2014-10-15T23:59:59.000Z

    310

    Process for forming a metal compound coating on a substrate  

    DOE Patents [OSTI]

    A method of coating a substrate with a thin layer of a metal compound by forming a dispersion of an electrophoretically active organic colloid and a precursor of the metal compound in an electrolytic cell in which the substrate is an electrode. Upon application of an electric potential, the electrode is coated with a mixture of the organic colloid and the precursor to the metal compound, and the coated substrate is then heated in the presence of an atmosphere or vacuum to decompose the organic colloid and form a coating of either a combination of metal compound and carbon, or optionally forming a porous metal compound coating by heating to a temperature high enough to chemically react the carbon.

    Sharp, Donald J. (Albuquerque, NM); Vernon, Milton E. (Albuquerque, NM); Wright, Steven A. (Albuquerque, NM)

    1991-01-01T23:59:59.000Z

    311

    Process for forming a metal compound coating on a substrate  

    DOE Patents [OSTI]

    A method of coating a substrate with a thin layer of a metal compound by forming a dispersion of an electrophoretically active organic colloid and a precursor of the metal compound in an electrolytic cell in which the substrate is an electrode. Upon application of an electric potential, the electrode is coated with a mixture of the organic colloid and the precursor to the metal compound, and the coated substrate is then heated in the presence of an atmosphere or vacuum to decompose the organic colloid and form a coating of either a combination of metal compound and carbon, or optionally forming a porous metal compound coating by heating to a temperature high enough to chemically react the carbon.

    Sharp, D.J.; Vernon, M.E.; Wright, S.A.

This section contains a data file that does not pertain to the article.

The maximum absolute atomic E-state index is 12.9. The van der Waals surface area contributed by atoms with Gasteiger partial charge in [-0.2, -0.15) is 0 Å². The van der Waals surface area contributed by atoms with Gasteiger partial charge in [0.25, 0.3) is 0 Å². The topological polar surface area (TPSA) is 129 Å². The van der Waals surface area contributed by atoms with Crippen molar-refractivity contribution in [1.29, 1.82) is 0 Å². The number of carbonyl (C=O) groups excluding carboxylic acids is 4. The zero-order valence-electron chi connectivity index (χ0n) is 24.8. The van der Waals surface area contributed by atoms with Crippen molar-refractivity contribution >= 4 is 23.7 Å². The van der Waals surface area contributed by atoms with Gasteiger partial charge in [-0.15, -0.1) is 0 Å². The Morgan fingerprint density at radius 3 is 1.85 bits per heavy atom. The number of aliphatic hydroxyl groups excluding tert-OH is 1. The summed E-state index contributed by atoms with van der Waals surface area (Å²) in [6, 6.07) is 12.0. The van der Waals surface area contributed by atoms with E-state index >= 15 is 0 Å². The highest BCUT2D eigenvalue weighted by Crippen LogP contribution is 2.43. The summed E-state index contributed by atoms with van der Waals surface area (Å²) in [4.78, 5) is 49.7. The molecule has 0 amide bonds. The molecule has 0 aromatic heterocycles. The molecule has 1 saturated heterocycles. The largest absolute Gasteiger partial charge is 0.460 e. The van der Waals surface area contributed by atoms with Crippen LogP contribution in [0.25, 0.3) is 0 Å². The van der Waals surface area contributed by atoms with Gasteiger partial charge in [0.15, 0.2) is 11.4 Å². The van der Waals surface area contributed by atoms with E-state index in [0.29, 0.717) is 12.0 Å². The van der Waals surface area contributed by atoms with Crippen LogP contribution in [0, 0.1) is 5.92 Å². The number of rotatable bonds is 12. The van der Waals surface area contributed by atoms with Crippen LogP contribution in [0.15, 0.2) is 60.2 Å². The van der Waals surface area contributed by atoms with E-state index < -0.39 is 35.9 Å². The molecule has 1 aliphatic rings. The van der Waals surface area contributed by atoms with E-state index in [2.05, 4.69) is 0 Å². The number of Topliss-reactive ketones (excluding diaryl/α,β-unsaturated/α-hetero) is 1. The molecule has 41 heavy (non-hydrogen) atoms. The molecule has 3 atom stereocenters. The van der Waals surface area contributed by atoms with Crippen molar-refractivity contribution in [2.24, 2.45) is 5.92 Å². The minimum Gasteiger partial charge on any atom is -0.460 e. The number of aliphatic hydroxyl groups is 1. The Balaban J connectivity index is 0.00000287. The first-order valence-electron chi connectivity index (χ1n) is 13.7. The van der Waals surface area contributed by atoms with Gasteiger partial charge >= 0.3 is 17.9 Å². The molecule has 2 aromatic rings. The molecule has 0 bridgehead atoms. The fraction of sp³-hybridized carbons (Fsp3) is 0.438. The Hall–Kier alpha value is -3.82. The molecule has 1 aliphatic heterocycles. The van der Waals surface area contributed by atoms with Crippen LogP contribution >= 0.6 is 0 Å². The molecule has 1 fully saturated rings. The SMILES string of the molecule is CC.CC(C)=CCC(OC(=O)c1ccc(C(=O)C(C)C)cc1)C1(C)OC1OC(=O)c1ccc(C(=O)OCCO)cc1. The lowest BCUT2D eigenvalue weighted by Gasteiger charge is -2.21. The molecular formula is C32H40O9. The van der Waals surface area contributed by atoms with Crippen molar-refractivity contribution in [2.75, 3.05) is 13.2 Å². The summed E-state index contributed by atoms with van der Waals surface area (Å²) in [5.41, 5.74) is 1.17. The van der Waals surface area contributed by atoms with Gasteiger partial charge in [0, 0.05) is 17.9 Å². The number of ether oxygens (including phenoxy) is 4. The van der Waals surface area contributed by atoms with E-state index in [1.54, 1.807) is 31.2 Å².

1988-06-29T23:59:59.000Z

    312

    Thermal Barrier Coatings Chemically and Mechanically Resistant to High Temperature Attack by Molten Ashes.  

    E-Print Network [OSTI]

    ?? Thermal barrier coatings (TBCs) are ceramic coatings used on component in the hottest sections of gas turbine engines, used for power generation and aviation.… (more)

    Gledhill, Andrew Dean

    2011-01-01T23:59:59.000Z

    313

    E-Print Network 3.0 - amorphous boron coatings Sample Search...  

    Broader source: All U.S. Department of Energy (DOE) Office Webpages (Extended Search)

    , S. Li et al., "Microstructure and deposition mechanism of CVD amorphous boron carbide coatings... ., "Preparation of pure boron coating film and its characterization by...

    314

    E-Print Network 3.0 - aluminum strand coating Sample Search Results  

    Broader source: All U.S. Department of Energy (DOE) Office Webpages (Extended Search)

    evaporate nickel and aluminum and then reactively deposit NiAl bond coats... coat's oxidation resistance is achieved by the use of sufficient aluminum to result in the...

    315

    Cryogenic far-infrared laser absorptivity measurements of the Herschel Space Observatory telescope mirror coatings  

    Science Journals Connector (OSTI)

    Far-infrared laser calorimetry was used to measure the absorptivity, and thus the emissivity, of aluminum-coated silicon carbide mirror samples produced during the coating...

    Fischer, Jacqueline; Klaassen, Tjeerd; Hovenier, Niels; Jakob, Gerd; Poglitsch, Albrecht; Sternberg, Oren

    2004-01-01T23:59:59.000Z

    316

    Cathodic disbondment resistance with reactive ethylene terpolymer blends and composite coatings